Artist's concept of Rocketplane-Kistler's K-1 Orbital Vehicle.
WASHINGTON - Rocketplane Kistler President Randy Brinkley said Sept. 25 that the Oklahoma City-based company already has found another firm willing to replace Orbital Sciences Corp. as prime contractor for the K-1 reusable launch vehicle.
"We're very comfortable with the new partner and think it's a good fit," Brinkley said.
Brinkley declined to identify Rocketplane Kistler's new partner but said that the unnamed U.S. company would take over Orbital Sciences' systems engineering and integration role on the K-1 and make a strategic investment "equal to or greater" than the $10 million Orbital had planned to bring to the table.
Rocketplane Kistler was picked by NASA in mid-August to receive $207 million under the Commercial Orbital Transportation Services (COTS) program to help finance development of the K-1 and conduct a series of international space station re-supply flight demonstrations by the end of the decade. A separate $278 million COTS award went to Rocketplane Kistler's rival, Space Exploration Technologies of El Segundo, Calif.
Rocketplane Kistler and Orbital Sciences had a strategic partnership that entailed Orbital serving as the K-1's prime contractor and investing $10 million to help re-start development of the rocket.
Orbital spokesman Barron Beneski said Sept. 25 that the Dulles, Va.-based company was parting ways with Rocketplane Kistler over a disagreement about the company's business plans.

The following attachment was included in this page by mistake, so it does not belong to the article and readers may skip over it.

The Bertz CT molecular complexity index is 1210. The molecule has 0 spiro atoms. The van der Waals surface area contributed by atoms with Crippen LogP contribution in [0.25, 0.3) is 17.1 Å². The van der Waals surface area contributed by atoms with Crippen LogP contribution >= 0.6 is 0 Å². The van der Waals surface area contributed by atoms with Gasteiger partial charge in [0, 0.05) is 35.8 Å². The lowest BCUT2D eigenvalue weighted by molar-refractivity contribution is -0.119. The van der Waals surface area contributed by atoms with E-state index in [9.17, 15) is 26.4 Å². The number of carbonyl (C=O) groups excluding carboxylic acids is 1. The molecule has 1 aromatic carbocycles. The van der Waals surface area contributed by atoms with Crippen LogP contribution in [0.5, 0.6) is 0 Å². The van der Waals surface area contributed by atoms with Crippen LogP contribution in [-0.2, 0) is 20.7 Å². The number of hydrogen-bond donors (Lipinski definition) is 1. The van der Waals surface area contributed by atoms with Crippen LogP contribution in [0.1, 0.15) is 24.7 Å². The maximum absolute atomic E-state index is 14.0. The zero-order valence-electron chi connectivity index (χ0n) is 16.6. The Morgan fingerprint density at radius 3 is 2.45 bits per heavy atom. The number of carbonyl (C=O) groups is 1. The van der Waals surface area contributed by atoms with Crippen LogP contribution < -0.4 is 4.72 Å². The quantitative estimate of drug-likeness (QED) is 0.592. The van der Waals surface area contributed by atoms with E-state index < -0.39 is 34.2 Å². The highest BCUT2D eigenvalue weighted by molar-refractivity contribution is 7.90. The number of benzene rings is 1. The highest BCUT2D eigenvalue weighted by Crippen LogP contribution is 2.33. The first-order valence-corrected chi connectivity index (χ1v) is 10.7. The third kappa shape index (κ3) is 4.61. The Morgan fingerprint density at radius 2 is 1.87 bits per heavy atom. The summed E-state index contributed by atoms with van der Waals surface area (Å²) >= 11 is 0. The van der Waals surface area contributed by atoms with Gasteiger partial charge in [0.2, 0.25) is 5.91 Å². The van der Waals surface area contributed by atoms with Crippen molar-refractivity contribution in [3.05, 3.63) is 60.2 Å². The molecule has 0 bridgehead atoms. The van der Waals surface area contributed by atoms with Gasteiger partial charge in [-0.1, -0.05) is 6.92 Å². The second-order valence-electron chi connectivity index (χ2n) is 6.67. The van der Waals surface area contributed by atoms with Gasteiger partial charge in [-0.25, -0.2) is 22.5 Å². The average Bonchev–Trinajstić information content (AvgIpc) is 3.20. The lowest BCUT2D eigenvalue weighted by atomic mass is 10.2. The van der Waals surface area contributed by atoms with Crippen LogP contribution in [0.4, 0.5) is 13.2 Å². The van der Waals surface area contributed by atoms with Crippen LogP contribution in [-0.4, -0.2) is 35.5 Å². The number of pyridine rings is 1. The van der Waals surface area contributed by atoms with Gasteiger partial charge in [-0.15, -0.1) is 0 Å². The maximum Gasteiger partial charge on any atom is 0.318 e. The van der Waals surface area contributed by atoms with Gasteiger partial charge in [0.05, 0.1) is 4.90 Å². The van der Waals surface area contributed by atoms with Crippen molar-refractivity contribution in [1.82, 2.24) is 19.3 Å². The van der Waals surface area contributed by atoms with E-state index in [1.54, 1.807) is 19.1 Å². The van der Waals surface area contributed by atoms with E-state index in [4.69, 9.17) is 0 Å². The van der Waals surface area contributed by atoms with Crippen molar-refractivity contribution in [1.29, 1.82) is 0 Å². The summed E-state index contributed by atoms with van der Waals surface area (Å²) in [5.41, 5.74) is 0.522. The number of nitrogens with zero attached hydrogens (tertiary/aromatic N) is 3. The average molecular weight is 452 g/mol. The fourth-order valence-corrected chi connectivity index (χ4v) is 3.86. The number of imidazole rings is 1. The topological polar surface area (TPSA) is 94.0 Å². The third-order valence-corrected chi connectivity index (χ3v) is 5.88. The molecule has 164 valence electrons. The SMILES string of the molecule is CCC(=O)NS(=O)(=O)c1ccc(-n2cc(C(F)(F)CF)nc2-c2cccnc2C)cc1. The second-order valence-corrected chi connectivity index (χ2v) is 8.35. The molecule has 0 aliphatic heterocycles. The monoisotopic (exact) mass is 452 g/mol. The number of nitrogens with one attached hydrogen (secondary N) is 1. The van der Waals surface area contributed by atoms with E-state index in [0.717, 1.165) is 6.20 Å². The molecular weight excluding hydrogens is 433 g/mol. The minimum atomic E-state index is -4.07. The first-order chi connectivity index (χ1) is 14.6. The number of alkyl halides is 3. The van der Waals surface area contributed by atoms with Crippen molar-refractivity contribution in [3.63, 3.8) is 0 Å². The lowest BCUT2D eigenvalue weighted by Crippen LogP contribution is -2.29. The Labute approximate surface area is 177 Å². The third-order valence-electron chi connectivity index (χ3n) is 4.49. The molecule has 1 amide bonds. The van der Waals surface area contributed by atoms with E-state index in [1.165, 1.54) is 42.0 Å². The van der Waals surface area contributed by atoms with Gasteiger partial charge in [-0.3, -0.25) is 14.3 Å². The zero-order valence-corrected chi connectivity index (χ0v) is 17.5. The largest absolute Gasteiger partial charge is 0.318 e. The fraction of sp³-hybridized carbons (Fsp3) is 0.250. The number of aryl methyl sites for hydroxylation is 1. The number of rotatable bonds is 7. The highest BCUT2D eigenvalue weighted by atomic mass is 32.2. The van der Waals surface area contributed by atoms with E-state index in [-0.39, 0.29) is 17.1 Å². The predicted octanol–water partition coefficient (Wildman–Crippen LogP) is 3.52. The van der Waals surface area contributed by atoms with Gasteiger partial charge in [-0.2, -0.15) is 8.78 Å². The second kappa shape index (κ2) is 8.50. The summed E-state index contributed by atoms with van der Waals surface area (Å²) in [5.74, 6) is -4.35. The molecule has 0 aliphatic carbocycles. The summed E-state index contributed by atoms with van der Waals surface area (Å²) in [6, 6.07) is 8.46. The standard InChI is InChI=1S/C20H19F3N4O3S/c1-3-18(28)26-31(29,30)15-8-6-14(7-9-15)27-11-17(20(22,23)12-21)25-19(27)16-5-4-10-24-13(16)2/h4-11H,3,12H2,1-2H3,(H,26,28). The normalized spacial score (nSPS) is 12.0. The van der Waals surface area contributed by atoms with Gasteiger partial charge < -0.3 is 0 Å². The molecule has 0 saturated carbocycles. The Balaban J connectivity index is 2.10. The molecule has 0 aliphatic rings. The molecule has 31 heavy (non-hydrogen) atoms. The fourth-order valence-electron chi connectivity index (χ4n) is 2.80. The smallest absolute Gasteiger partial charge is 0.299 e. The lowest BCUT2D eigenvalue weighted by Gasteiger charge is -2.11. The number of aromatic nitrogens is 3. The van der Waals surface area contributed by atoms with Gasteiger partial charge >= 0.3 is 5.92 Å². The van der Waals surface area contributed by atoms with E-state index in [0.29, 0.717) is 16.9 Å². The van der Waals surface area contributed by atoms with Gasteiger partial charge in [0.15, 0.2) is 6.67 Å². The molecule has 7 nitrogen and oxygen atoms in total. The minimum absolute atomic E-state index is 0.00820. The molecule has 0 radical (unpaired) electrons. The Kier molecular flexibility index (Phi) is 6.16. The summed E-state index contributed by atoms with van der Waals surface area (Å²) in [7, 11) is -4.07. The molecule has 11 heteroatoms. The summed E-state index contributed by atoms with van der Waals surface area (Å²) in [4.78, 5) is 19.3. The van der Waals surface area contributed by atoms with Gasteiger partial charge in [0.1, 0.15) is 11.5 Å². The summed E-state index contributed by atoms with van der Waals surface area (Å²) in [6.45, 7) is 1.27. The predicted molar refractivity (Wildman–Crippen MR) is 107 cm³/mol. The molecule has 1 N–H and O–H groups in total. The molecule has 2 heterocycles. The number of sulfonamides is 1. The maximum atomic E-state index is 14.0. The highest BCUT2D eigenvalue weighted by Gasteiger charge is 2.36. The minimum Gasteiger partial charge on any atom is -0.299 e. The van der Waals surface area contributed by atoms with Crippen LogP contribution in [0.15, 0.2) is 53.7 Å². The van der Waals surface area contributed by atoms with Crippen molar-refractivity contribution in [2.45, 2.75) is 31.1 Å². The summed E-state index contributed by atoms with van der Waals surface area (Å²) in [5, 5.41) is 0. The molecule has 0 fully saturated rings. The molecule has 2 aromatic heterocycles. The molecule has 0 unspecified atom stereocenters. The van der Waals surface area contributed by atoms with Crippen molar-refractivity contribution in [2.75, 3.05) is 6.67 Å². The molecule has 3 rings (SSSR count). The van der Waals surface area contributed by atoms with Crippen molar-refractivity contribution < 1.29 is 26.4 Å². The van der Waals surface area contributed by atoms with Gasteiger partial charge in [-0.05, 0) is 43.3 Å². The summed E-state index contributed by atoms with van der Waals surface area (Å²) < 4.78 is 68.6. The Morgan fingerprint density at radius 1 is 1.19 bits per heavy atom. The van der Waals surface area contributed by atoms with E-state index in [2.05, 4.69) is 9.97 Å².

"We haven't been able to agree on all the elements of the business plan so we will not be part of the program going forward," Beneski said. "And of course as a result we will not be investing the $10 million."
Brinkley told Space News in a separate interview that the partnership fell apart last week after Orbital Sciences "conditioned their investment" on making design changes to the K-1 that Rocketplane Kistler found unacceptable.
Brinkley declined to detail what changes Orbital wanted to make to the K-1, but said they "involved a different configuration and different hardware, including non-U.S. hardware."
"It was a significant change to our K-1 baseline from what we agreed to with NASA in our Space Act Agreement," Brinkley said. "After consultation with NASA regarding the proposed changes and impact to our baseline, we decided to terminate the strategic relationship."
Beneski declined to comment further on the specifics of Orbital's and Rocketplane Kistler's disagreement.
Brinkley said losing Orbital Sciences as a strategic partner, while regrettable, would not prevent Rocketplane Kistler from meeting its obligations under the COTS Space Act Agreement it signed with NASA. That agreement makes continued NASA funding of the K-1 contingent upon Rocketplane Kistler's ability to meet regular programmatic, technical and financial milestones.
Rocketplane Kistler estimates that completing the K-1 and conducting its COTS demonstration flights will cost roughly $600 million. The company has pledged to NASA that it would match its investment roughly two-to-one with outside capital.
Brinkley said Rocketplane Kistler executives would be meeting with NASA officials Sept. 28 "to walk through where we are both programmatically as well as where we are on the financial end."